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Project

Modelling of gene networks for steering of biomimetic production processes in tissue engineering.

The specialization of cartilage cells, or chondrogenic differentiation, is an intricate and meticulously regulated process that plays a vital role in both bone formation and cartilage regeneration. This PhD work centers on the development of computational models to study the molecular regulation of this process. First, we investigate how individual genes and their defects contribute to the overall change in functionality of the growth plate, where chondrogenic differentiation fuels bone growth. As each gene is influenced by a myriad of feedback mechanisms that keep its expression in a desirable range, predicting what will happen if one of these genes defaults is challenging. Therefore, we constructed a qualitative model, focusing on the process of bone formation, that simulates how the intricate interplay between the genes results in a functional growth plate morphology. This model allows the effect of gene knockouts or overexpression to be evaluated from a network perspective, and hence relates this genetic deficiency to the impairment of the gross bone formation on a tissue level. This knowledge can be of great assistance in the design and control of \textit{in vitro} bone tissue engineering processes.

A framework with increased temporal and quantitative resolution is then used to study chondrocyte hypertrophy in an expanded network. Chondrocyte hypertrophy, a process in which cartilage cells enlarge and change their secretion profile to attract bone forming cells and blood vessels, is orchestrated on a molecular level by a switch between two ‘genetic programs’. In this switch, one set of transcription factors that represents chondrocyte proliferation competes with, and is ultimately replaced by, another set that represents hypertrophy. Since hypertrophy plays a vital role not only in the development the skeleton, but is also thought to be involved in several bone-related diseases, it has been studied extensively. We combine information of how individual factors that prevent or contribute to the hypertrophic switch interact in a computational model to develop a more global view of the regulatory network underlying hypertrophy. Through simulations of this regulatory network model we can perform an in silico screening for factors that greatly impact, positively or negatively, the decision to undergo hypertrophy.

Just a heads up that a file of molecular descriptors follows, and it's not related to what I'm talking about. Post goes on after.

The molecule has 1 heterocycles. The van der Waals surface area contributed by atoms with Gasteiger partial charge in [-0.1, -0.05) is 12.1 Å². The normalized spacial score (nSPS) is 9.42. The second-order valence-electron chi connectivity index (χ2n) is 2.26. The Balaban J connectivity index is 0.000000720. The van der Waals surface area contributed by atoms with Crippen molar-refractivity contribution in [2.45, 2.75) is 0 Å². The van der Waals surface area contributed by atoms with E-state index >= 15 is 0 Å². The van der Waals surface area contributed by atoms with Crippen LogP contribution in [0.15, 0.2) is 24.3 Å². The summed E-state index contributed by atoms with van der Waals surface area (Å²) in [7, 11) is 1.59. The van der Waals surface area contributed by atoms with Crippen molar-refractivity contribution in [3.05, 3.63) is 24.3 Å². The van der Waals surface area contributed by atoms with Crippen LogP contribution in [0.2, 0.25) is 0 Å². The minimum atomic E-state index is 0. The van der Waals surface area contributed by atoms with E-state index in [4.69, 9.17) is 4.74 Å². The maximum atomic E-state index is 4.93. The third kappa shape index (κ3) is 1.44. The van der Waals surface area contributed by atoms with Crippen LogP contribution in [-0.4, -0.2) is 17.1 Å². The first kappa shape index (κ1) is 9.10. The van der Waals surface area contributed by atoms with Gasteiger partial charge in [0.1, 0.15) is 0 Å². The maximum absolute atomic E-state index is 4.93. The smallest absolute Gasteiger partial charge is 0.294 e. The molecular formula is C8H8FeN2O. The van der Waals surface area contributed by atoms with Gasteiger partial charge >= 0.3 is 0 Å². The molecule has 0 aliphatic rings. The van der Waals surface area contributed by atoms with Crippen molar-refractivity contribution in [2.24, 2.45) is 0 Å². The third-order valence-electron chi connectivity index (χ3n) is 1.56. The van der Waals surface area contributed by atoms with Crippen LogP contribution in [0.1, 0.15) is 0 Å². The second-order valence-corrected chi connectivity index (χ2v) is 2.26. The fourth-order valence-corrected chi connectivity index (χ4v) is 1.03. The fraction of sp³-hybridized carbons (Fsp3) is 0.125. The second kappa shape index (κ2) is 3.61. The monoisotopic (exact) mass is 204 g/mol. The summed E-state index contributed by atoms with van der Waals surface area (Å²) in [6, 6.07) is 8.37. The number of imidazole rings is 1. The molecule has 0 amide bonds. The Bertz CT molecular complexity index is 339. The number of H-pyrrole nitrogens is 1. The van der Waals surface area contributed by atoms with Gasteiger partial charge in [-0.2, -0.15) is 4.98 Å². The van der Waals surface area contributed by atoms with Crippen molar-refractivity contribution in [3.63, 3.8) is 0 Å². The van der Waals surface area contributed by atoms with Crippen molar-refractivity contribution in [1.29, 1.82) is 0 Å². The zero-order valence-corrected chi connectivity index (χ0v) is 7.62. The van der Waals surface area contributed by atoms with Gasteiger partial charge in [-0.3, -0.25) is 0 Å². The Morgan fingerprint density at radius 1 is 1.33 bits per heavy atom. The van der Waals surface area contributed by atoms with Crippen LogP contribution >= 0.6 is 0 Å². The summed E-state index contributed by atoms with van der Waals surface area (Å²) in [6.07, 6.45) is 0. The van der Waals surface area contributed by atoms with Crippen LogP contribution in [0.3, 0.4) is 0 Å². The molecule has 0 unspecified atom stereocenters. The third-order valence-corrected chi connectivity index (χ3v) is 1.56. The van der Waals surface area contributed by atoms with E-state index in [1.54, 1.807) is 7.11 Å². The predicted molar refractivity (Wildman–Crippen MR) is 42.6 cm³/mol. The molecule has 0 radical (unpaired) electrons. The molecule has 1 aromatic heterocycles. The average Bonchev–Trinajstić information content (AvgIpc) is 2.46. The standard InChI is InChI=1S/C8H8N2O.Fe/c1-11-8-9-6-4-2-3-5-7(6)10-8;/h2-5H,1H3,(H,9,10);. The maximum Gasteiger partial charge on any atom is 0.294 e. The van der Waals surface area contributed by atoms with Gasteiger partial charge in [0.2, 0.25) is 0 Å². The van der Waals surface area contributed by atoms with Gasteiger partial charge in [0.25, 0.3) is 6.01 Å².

The results of this screening are checked for consistency using an ensemble approach. Specifically, a genetic algorithm is used to generate an ensemble of models, differing only in parameter values, whose qualitative dynamics match those observed in the growth plate. The range of behaviour exhibited by individual factors throughout this ensemble is mostly consistent. Additionally, a subset of the network topology is compared to that obtained by inference from growth plate expression profiles. Understanding how individual factors contribute to the hypertrophic switch in the context of the regulatory network has important repercussions in both cartilage and bone tissue engineering. Our approach further suggests several putative targets for intervention in disease processes where hypertrophy plays a role. In summary, this PhD offers and explores a series of tools that form a first step to a rigorous and systems-level understanding of chondrogenic differentiation.

Date:4 Oct 2010  →  30 Sep 2015
Keywords:Gene network, Biomimetics, Boolean, Tissue engineering
Disciplines:Orthopaedics, Surgery, Nursing, Biomechanics, Biological system engineering, Biomaterials engineering, Biomechanical engineering, Medical biotechnology, Other (bio)medical engineering
Project type:PhD project